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Main distribution frame

Main distribution frame

(also MDF, mainframe)

Main distribution frame definition

A main distribution frame is a central point in a telecommunications system where the incoming lines are connected to an internal network through intermediate distribution frames (IDF). Cables that contain private or public communication lines enter the building and connect to the MDF before connecting to the individual IDFs, which are distributed in various locations within a building or campus. MDFs and IDFs are often used in large buildings and multi-tenant facilities such as office buildings, hospitals, and universities to manage the distribution of telephone and data signals.

The MDF is a critical component of a telecommunications system because it serves as the hub for all incoming and outgoing signals. It allows the signals to be distributed to the appropriate locations within the building, and it helps to ensure that the system is organized and efficient.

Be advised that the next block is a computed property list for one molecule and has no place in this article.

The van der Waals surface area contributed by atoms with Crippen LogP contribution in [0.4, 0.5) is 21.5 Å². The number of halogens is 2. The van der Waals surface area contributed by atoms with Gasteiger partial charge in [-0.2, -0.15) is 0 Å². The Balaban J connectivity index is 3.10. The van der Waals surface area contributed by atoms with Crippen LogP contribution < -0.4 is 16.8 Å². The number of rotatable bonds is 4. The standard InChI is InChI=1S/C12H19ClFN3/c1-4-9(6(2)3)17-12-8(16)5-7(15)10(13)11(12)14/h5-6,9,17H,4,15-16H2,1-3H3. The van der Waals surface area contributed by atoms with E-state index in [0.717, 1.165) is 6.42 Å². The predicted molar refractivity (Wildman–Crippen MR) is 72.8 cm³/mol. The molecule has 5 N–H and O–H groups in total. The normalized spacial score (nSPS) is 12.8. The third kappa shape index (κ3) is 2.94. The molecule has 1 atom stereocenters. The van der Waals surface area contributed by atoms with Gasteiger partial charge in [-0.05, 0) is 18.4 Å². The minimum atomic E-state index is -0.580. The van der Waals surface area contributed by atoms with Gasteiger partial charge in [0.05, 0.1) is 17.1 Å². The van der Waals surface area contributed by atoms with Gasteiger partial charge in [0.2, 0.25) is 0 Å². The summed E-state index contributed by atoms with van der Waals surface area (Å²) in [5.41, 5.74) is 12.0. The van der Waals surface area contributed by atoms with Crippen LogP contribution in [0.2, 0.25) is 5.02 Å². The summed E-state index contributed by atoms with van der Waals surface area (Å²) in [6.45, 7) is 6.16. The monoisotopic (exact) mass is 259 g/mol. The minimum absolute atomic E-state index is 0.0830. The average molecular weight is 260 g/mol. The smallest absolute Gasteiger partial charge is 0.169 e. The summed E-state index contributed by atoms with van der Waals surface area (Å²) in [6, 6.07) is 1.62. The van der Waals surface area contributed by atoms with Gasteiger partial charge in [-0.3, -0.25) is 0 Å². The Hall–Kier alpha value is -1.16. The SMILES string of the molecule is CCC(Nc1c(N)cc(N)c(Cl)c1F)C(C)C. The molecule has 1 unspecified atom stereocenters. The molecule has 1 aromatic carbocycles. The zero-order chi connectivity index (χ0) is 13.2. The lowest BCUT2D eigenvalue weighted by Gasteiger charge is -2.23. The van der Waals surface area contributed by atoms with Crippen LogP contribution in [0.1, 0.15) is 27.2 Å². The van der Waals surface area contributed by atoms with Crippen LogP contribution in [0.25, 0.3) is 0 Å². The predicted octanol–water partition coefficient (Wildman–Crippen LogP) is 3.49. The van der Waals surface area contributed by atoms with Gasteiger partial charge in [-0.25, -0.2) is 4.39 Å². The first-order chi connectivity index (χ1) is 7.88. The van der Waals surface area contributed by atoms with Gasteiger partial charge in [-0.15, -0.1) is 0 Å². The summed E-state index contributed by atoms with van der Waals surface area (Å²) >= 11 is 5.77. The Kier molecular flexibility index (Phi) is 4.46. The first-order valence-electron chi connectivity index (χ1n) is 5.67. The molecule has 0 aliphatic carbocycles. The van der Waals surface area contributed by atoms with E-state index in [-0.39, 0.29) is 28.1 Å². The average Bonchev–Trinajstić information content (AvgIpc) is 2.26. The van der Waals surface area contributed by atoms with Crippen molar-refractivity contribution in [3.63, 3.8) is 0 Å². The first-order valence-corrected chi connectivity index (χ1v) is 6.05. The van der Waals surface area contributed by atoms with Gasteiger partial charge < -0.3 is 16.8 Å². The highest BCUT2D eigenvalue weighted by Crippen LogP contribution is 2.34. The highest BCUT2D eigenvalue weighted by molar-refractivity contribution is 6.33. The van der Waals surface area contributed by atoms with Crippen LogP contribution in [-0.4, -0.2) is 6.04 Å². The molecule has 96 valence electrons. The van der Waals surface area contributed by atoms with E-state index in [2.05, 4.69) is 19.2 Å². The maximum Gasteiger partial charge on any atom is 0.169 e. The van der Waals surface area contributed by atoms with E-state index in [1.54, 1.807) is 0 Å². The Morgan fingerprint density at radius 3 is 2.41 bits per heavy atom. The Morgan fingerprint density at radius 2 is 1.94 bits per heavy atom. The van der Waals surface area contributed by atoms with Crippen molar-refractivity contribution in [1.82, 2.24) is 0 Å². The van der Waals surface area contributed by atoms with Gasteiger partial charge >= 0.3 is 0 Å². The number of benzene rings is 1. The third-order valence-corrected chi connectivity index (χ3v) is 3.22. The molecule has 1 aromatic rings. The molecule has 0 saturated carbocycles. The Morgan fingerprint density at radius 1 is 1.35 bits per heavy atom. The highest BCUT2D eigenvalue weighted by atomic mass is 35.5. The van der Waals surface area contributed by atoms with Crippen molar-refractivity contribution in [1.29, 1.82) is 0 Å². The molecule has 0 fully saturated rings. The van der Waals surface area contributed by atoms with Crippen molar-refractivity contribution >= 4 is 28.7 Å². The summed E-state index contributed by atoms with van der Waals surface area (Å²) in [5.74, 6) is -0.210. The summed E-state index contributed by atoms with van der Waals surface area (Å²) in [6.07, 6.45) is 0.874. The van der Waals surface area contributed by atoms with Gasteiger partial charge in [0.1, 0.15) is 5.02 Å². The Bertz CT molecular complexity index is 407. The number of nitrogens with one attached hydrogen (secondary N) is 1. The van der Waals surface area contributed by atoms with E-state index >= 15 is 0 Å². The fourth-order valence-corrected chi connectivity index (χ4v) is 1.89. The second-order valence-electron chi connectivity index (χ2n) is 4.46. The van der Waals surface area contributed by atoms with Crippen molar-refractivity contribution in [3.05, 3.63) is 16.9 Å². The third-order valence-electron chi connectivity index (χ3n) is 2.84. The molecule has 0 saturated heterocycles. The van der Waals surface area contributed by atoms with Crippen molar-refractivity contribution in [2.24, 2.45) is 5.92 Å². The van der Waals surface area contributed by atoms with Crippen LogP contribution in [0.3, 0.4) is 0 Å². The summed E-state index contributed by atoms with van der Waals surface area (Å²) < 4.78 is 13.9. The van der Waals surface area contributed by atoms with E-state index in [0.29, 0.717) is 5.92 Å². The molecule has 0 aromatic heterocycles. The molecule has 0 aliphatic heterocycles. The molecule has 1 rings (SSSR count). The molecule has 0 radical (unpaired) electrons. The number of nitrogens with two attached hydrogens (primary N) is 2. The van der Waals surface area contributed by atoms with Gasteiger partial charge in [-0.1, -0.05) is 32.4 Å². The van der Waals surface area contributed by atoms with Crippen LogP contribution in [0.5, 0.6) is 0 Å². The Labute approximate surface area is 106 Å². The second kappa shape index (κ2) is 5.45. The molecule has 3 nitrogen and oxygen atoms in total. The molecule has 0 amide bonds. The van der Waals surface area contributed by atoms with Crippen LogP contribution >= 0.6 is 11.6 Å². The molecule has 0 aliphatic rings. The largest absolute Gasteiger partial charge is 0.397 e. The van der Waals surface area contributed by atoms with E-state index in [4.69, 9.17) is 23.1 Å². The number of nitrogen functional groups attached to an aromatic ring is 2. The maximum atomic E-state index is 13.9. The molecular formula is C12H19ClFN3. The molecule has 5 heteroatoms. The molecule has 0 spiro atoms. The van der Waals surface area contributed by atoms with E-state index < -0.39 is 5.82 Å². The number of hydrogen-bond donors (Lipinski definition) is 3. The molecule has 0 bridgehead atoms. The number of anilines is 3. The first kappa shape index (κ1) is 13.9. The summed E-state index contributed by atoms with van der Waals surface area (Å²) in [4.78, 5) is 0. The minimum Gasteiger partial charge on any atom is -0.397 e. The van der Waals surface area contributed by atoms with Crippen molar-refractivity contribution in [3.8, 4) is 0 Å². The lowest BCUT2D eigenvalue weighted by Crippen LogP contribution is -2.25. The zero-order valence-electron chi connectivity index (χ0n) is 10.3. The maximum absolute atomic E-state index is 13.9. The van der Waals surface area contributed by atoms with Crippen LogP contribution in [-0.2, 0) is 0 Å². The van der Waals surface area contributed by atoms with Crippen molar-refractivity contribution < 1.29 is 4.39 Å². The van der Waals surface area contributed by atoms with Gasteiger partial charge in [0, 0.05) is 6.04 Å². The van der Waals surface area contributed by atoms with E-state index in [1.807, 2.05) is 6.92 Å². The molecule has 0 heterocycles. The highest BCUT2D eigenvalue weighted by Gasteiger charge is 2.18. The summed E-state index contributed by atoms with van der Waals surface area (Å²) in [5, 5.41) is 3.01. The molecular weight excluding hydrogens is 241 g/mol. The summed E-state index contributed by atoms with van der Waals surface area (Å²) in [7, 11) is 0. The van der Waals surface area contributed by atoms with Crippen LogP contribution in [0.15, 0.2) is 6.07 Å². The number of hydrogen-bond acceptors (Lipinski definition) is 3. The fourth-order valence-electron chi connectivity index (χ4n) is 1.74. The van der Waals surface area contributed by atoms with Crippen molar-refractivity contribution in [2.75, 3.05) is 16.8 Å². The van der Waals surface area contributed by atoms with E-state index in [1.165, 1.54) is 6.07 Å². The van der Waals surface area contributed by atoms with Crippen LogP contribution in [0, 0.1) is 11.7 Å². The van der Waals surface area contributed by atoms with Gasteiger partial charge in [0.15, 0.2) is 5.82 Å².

How do MDFs and IDFs work?

The MDF typically contains a series of patch panels and cross-connects, which allow the various cables and signals to be easily connected and reconfigured as needed.

If an organization is spread out across multiple floors of a building, the MDF is placed on the ground floor and connected to the public telecommunication lines coming into the building. It then connects these lines to IDFs that are placed on each floor, and IDFs connect them to individual users.

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